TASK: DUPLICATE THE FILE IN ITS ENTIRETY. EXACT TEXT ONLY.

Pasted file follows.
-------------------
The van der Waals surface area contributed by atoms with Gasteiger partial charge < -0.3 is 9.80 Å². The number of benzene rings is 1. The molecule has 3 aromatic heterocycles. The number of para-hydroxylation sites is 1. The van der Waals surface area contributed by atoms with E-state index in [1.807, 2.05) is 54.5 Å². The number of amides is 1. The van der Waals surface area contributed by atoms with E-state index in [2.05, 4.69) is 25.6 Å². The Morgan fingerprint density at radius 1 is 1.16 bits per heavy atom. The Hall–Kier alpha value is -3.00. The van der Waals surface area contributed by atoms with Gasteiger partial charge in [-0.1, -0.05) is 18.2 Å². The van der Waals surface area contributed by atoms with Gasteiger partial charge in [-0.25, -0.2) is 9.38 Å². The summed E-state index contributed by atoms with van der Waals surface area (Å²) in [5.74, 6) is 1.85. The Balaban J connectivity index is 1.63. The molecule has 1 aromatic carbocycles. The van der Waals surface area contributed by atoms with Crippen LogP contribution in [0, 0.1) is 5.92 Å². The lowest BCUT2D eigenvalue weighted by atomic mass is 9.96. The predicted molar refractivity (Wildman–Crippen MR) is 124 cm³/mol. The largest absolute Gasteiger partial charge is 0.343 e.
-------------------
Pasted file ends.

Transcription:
The van der Waals surface area contributed by atoms with Gasteiger partial charge < -0.3 is 9.80 Å². The number of benzene rings is 1. The molecule has 3 aromatic heterocycles. The number of para-hydroxylation sites is 1. The van der Waals surface area contributed by atoms with E-state index in [1.807, 2.05) is 54.5 Å². The number of amides is 1. The van der Waals surface area contributed by atoms with E-state index in [2.05, 4.69) is 25.6 Å². The Morgan fingerprint density at radius 1 is 1.16 bits per heavy atom. The Hall–Kier alpha value is -3.00. The van der Waals surface area contributed by atoms with Gasteiger partial charge in [-0.1, -0.05) is 18.2 Å². The van der Waals surface area contributed by atoms with Gasteiger partial charge in [-0.25, -0.2) is 9.38 Å². The summed E-state index contributed by atoms with van der Waals surface area (Å²) in [5.74, 6) is 1.85. The Balaban J connectivity index is 1.63. The molecule has 1 aromatic carbocycles. The van der Waals surface area contributed by atoms with Crippen LogP contribution in [0, 0.1) is 5.92 Å². The lowest BCUT2D eigenvalue weighted by atomic mass is 9.96. The predicted molar refractivity (Wildman–Crippen MR) is 124 cm³/mol. The largest absolute Gasteiger partial charge is 0.343 e.